Easy to grow and easy to keep, get the hang of aloe vera plant care and you'll find they're the perfect pick to green up your home.
Aloe vera are having a moment right now driven by social media – just look at all those interiors shots on Instagram with these beauties showing up. They love a terrarium and have a natural affinity with a steamy bathroom (perfect for shelfie snaps), plus, they help to keep the air in your home clean too. And, although it's most common to learn how to grow aloe vera as a houseplant, you can also grow them outdoors in warmer climates (or just during the warmer months of summer) to max up that Mediterranean feel in your garden.
Aloe vera look fantastic in all sorts of schemes, whether positioned amongst other plants or taking center stage. Their shapely form has thick, blue-green leaves that grow up in spikes from a rosette at the base of the plant, and these develop serrated edges as they mature.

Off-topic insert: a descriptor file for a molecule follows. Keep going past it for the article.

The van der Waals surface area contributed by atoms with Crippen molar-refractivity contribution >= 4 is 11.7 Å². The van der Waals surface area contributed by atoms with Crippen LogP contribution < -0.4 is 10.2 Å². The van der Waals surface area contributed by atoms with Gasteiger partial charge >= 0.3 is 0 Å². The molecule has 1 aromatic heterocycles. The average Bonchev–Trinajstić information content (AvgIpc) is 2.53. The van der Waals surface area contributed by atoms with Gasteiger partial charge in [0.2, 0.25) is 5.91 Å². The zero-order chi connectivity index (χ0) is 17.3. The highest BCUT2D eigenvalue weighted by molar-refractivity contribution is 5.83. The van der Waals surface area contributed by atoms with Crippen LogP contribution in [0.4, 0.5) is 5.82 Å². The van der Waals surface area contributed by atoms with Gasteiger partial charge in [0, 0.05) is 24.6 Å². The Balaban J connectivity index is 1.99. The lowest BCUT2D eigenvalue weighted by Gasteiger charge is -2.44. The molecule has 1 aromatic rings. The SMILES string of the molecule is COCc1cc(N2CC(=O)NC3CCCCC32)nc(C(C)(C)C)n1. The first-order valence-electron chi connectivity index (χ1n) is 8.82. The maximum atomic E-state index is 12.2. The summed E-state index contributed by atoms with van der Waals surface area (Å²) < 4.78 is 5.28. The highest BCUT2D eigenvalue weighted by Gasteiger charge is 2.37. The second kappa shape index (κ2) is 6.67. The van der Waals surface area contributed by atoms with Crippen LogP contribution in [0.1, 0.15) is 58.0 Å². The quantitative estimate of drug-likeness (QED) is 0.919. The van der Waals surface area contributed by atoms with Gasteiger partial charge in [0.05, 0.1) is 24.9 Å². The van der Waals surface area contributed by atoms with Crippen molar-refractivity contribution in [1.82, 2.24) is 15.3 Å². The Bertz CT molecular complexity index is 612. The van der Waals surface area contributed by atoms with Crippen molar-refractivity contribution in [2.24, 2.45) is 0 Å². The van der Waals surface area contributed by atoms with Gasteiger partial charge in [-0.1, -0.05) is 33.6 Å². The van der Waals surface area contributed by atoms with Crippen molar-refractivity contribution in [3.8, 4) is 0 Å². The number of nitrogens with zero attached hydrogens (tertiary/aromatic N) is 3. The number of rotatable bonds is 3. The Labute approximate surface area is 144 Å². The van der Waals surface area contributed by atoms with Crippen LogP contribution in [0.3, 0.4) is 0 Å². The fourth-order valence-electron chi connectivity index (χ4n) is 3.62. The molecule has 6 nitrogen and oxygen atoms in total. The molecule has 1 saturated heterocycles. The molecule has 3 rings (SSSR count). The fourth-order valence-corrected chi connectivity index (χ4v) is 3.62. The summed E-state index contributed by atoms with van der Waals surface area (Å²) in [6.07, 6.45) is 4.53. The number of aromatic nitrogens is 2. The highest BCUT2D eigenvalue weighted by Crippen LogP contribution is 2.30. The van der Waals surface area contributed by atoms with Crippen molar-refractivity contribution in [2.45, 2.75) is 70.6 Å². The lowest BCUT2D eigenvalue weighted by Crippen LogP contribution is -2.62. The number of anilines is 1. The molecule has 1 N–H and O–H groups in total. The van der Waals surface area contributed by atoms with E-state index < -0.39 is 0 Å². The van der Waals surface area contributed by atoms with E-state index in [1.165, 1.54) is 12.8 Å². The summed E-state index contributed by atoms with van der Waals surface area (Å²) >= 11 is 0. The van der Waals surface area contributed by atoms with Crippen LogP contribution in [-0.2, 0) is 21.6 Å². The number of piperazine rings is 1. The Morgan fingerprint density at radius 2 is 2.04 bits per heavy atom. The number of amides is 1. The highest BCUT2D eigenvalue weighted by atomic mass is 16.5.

It's easy to see why they make one of the best indoor plants. And we've brought together tons of tips on how to care for aloe plants so you can enjoy some of your own.
4 quick tips on aloe vera plant care
Learning how to grow aloe vera is a cinch. Whether you're looking to add it to your indoor garden ideas or want to grow it outdoors, it's a tough little plant that is pretty self-sufficient, so you can't get more low-maintenance than this.
- Aloe vera stores moisture and nutrients in its leaves in order to get through dry periods, and you can pretty much leave it to get on with it.
- There’s no need to feed aloe vera regularly. Once a year, at the beginning of the growing season in spring, treat it to a feed with a general houseplant fertilizer and that should cover all its needs.
- During summer, water aloe vera every fortnight, and position it in a light and sunny spot. Then, sit back to watch it thrive. Generally, it takes three to four years to reach maturity.